Red Bull handed $7 million fine, 10% wind-tunnel reduction for budget-cap breach

Why Red Bull's cost cap punishment could prove to be very significant (2:21)

Nate Saunders speaks about the FIA's punishment for Red Bull and explains why reduced windtunnel testing is significant. (2:21)

Red Bull has been handed a $7 million fine and a 10% reduction in wind-tunnel testing time for next season as punishment for breaching last year's $145 million budget cap.

Red Bull took the accepted breach agreement (ABA) offered to it by the FIA, meaning the penalty cannot be appealed.

The FIA found Red Bull had been in breach of the cap by £432,652 ($0.5 million) once an unclaimed UK tax credit of £1.4 million ($1.6 million) was taken into account.

It means Red Bull's breach of the cap last year, minus the unclaimed tax credit, was by 0.37%.

In the FIA's verdict, it said: "There is no accusation or evidence that Red Bull Racing has sought at any time to act in bad faith, dishonestly or in a fraudulent manner, nor has it wilfully concealed any information from the Cost Cap Administration."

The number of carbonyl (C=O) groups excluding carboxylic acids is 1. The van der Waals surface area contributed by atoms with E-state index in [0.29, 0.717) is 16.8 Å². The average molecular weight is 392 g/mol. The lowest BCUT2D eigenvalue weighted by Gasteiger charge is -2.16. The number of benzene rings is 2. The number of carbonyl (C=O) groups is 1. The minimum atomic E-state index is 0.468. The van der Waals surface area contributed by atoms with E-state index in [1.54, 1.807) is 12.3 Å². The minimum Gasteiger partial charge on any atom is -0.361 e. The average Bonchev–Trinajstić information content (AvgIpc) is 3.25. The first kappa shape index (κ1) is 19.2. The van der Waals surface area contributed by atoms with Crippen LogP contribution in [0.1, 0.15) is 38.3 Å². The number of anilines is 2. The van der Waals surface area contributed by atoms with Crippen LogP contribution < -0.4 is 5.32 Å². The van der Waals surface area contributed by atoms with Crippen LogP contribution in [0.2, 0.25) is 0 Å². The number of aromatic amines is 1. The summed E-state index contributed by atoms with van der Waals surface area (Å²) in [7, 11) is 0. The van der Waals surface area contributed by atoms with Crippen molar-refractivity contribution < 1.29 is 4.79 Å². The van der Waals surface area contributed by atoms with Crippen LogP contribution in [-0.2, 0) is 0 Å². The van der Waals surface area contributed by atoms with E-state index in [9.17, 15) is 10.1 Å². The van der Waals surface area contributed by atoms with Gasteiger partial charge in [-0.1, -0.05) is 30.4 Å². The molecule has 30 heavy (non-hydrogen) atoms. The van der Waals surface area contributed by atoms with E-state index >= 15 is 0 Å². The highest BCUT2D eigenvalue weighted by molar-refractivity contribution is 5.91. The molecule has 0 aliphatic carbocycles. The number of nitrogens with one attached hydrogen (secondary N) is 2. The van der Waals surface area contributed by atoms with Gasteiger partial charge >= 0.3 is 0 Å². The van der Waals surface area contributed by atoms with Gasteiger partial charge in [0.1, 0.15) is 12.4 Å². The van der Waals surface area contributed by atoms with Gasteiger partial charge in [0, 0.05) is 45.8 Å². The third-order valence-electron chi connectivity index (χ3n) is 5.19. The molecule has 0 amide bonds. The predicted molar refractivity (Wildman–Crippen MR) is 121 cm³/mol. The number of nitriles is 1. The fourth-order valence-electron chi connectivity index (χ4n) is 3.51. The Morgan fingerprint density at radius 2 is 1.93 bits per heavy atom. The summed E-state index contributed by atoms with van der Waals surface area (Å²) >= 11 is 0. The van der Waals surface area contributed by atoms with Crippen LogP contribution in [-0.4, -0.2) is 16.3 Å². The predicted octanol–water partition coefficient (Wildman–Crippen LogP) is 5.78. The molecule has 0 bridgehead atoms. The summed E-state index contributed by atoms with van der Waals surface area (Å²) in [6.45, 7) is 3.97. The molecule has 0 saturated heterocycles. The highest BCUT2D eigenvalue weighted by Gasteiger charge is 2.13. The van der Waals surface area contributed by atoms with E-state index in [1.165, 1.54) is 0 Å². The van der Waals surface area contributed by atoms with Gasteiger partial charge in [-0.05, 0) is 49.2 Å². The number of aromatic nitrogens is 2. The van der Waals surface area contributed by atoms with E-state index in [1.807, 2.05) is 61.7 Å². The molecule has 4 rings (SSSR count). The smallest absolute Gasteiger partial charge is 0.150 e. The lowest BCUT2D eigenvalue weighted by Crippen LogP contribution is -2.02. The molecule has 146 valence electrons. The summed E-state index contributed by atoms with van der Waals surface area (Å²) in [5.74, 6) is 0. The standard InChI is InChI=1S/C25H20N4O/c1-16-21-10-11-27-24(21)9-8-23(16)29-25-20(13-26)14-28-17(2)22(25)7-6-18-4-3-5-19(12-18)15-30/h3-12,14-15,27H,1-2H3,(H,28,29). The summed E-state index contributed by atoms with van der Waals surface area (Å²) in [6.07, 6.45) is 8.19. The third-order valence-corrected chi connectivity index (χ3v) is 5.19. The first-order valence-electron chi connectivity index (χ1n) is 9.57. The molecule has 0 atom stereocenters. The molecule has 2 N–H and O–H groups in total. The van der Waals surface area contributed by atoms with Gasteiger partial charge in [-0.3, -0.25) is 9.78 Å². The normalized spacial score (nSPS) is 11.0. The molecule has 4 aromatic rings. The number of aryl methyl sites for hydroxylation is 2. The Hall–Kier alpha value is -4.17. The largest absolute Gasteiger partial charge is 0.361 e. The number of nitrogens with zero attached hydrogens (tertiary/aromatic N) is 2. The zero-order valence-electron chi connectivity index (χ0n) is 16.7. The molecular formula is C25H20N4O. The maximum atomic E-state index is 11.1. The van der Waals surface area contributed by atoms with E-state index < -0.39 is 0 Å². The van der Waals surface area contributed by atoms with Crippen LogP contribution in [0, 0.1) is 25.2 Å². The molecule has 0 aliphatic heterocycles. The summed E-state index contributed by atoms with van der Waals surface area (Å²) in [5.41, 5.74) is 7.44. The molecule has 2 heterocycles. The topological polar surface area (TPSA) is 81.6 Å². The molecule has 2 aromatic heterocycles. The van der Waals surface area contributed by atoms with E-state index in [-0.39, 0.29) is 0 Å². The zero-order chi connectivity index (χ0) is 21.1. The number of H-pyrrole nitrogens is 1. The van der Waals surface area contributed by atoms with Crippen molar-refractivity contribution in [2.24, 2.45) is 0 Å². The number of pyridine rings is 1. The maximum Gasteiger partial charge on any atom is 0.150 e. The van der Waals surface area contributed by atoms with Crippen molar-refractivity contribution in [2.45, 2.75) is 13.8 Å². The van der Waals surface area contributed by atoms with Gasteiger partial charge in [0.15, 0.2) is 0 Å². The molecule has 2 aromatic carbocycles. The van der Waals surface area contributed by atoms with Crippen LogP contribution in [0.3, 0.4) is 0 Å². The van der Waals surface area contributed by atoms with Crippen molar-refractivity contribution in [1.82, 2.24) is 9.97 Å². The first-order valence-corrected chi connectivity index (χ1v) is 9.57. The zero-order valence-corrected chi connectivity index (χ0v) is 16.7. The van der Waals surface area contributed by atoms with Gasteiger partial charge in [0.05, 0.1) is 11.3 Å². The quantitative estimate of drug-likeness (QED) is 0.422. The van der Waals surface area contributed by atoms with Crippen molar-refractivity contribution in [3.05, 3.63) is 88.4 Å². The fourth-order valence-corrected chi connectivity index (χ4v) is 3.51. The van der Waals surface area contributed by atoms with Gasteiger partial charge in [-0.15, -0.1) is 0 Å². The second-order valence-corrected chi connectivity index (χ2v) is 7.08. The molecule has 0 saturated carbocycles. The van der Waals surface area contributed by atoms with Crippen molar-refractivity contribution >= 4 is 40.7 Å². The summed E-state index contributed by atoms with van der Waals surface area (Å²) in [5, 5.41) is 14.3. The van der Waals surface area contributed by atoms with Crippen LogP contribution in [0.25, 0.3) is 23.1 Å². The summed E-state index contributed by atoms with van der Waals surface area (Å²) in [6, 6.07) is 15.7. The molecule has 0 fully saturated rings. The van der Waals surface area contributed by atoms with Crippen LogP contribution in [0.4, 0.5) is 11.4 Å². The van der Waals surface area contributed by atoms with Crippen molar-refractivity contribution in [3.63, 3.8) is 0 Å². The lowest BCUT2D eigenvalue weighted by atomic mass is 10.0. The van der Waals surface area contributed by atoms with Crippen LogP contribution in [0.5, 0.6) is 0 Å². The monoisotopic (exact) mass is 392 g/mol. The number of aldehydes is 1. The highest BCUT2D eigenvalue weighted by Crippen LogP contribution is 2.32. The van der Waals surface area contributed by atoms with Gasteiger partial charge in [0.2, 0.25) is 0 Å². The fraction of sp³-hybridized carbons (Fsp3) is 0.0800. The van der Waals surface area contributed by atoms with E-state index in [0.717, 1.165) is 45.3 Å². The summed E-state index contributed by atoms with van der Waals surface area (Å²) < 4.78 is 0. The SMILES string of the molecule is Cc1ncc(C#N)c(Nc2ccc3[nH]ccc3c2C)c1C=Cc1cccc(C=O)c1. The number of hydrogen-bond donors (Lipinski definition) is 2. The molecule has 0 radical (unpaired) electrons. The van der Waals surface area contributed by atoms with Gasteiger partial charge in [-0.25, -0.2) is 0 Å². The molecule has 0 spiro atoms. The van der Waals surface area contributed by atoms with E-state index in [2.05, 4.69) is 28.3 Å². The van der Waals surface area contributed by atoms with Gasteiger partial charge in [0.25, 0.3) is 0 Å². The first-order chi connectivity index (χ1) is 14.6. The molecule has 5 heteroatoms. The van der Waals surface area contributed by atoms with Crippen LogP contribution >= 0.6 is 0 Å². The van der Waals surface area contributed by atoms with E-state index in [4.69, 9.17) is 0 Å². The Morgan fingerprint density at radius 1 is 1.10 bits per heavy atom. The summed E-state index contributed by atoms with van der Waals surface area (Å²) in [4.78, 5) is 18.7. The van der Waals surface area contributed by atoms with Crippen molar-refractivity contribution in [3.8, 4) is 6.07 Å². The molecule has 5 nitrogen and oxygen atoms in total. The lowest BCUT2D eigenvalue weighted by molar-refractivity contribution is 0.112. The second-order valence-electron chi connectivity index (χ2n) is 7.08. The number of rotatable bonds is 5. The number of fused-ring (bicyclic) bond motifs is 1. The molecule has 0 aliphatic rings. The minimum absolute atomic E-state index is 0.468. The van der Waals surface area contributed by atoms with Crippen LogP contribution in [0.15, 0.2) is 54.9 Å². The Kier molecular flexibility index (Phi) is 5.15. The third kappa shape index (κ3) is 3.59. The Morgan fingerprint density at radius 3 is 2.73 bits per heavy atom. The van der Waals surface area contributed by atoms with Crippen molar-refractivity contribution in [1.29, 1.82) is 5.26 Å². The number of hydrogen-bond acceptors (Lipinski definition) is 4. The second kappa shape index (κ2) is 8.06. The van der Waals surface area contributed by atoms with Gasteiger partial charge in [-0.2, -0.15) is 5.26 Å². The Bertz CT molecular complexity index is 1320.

Although they were never seriously under threat, it means Max Verstappen's 2021 title and Red Bull's newly won 2022 constructors' championship remain intact.

The wind-tunnel penalty is significant. Red Bull is already due the least amount of wind-tunnel time out of F1's 10 teams next year after winning the constructors' championship.

F1's wind-tunnel testing rules operate on a sliding scale, with the first-placed team getting the least and the last-placed team getting the most time to test their car the following year.

It means Red Bull faces the prospect of having limited development of its race car next season.

Red Bull's rival teams wanted a penalty that would wipe out any advantage that the team might have gained from the overspend. One rival team boss told ESPN that stripping Red Bull of a championship would have benefited only Mercedes or Red Bull.

Limiting Red Bull's budget-cap amount for a future season was another suggested punishment, but this would have likely involved making wide-scale redundancies.

Red Bull has called a press conference for Friday morning where it is expected to fully address the budget-cap overspend.

Aston Martin was also fined $450,000 for a procedural breach of Formula One's financial regulations after failing to file accurate accounts under last year's budget cap.

The penalty is not as severe as Red Bull's because Aston Martin did not exceed the budget cap.